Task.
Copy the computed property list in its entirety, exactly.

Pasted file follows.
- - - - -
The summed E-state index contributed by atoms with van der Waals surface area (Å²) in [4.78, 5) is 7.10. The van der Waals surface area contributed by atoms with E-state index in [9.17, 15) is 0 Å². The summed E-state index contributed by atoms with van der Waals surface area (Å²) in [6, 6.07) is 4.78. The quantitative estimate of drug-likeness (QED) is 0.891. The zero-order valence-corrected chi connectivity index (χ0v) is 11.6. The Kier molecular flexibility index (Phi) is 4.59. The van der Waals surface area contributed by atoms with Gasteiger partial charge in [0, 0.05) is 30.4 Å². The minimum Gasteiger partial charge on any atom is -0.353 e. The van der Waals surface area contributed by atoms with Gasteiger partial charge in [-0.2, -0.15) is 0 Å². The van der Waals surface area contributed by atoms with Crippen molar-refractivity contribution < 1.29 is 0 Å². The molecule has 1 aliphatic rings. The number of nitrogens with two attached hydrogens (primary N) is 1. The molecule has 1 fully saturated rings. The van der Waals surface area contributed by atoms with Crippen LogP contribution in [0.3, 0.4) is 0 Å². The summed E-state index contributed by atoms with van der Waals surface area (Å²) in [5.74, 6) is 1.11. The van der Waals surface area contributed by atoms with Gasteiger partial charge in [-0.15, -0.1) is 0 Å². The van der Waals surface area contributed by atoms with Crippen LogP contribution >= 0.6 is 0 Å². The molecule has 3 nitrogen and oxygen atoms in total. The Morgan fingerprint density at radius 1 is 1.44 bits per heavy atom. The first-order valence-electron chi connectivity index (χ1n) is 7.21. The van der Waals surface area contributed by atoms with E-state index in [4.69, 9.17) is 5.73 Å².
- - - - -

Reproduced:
The summed E-state index contributed by atoms with van der Waals surface area (Å²) in [4.78, 5) is 7.10. The van der Waals surface area contributed by atoms with E-state index in [9.17, 15) is 0 Å². The summed E-state index contributed by atoms with van der Waals surface area (Å²) in [6, 6.07) is 4.78. The quantitative estimate of drug-likeness (QED) is 0.891. The zero-order valence-corrected chi connectivity index (χ0v) is 11.6. The Kier molecular flexibility index (Phi) is 4.59. The van der Waals surface area contributed by atoms with Gasteiger partial charge in [0, 0.05) is 30.4 Å². The minimum Gasteiger partial charge on any atom is -0.353 e. The van der Waals surface area contributed by atoms with Gasteiger partial charge in [-0.2, -0.15) is 0 Å². The van der Waals surface area contributed by atoms with Crippen molar-refractivity contribution < 1.29 is 0 Å². The molecule has 1 aliphatic rings. The number of nitrogens with two attached hydrogens (primary N) is 1. The molecule has 1 fully saturated rings. The van der Waals surface area contributed by atoms with Crippen LogP contribution in [0.3, 0.4) is 0 Å². The summed E-state index contributed by atoms with van der Waals surface area (Å²) in [5.74, 6) is 1.11. The van der Waals surface area contributed by atoms with Gasteiger partial charge in [-0.15, -0.1) is 0 Å². The van der Waals surface area contributed by atoms with Crippen LogP contribution >= 0.6 is 0 Å². The molecule has 3 nitrogen and oxygen atoms in total. The Morgan fingerprint density at radius 1 is 1.44 bits per heavy atom. The first-order valence-electron chi connectivity index (χ1n) is 7.21. The van der Waals surface area contributed by atoms with E-state index in [4.69, 9.17) is 5.73 Å².